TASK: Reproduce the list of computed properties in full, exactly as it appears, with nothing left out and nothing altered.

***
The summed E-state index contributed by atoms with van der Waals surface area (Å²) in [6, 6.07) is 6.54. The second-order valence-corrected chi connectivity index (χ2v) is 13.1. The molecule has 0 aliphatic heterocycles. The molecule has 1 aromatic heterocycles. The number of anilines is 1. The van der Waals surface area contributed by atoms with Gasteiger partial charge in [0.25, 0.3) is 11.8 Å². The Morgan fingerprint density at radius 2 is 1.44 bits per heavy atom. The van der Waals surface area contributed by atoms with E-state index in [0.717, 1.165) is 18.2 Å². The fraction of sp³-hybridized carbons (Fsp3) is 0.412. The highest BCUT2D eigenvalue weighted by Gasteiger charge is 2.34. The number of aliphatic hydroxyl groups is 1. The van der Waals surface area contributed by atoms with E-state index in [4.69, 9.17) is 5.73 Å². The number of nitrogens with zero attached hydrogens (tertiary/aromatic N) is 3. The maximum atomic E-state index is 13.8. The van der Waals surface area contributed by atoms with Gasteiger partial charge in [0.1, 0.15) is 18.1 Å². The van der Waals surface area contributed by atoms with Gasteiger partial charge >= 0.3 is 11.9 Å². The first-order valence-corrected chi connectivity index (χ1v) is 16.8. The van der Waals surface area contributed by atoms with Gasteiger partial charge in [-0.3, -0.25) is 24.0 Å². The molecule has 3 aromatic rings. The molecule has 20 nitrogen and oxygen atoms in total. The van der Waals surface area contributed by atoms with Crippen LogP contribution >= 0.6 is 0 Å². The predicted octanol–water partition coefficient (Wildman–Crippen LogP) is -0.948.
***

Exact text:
The summed E-state index contributed by atoms with van der Waals surface area (Å²) in [6, 6.07) is 6.54. The second-order valence-corrected chi connectivity index (χ2v) is 13.1. The molecule has 0 aliphatic heterocycles. The molecule has 1 aromatic heterocycles. The number of anilines is 1. The van der Waals surface area contributed by atoms with Gasteiger partial charge in [0.25, 0.3) is 11.8 Å². The Morgan fingerprint density at radius 2 is 1.44 bits per heavy atom. The van der Waals surface area contributed by atoms with E-state index in [0.717, 1.165) is 18.2 Å². The fraction of sp³-hybridized carbons (Fsp3) is 0.412. The highest BCUT2D eigenvalue weighted by Gasteiger charge is 2.34. The number of aliphatic hydroxyl groups is 1. The van der Waals surface area contributed by atoms with E-state index in [4.69, 9.17) is 5.73 Å². The number of nitrogens with zero attached hydrogens (tertiary/aromatic N) is 3. The maximum atomic E-state index is 13.8. The van der Waals surface area contributed by atoms with Gasteiger partial charge in [0.1, 0.15) is 18.1 Å². The van der Waals surface area contributed by atoms with Gasteiger partial charge >= 0.3 is 11.9 Å². The first-order valence-corrected chi connectivity index (χ1v) is 16.8. The van der Waals surface area contributed by atoms with Gasteiger partial charge in [-0.3, -0.25) is 24.0 Å². The molecule has 3 aromatic rings. The molecule has 20 nitrogen and oxygen atoms in total. The van der Waals surface area contributed by atoms with Crippen LogP contribution >= 0.6 is 0 Å². The predicted octanol–water partition coefficient (Wildman–Crippen LogP) is -0.948.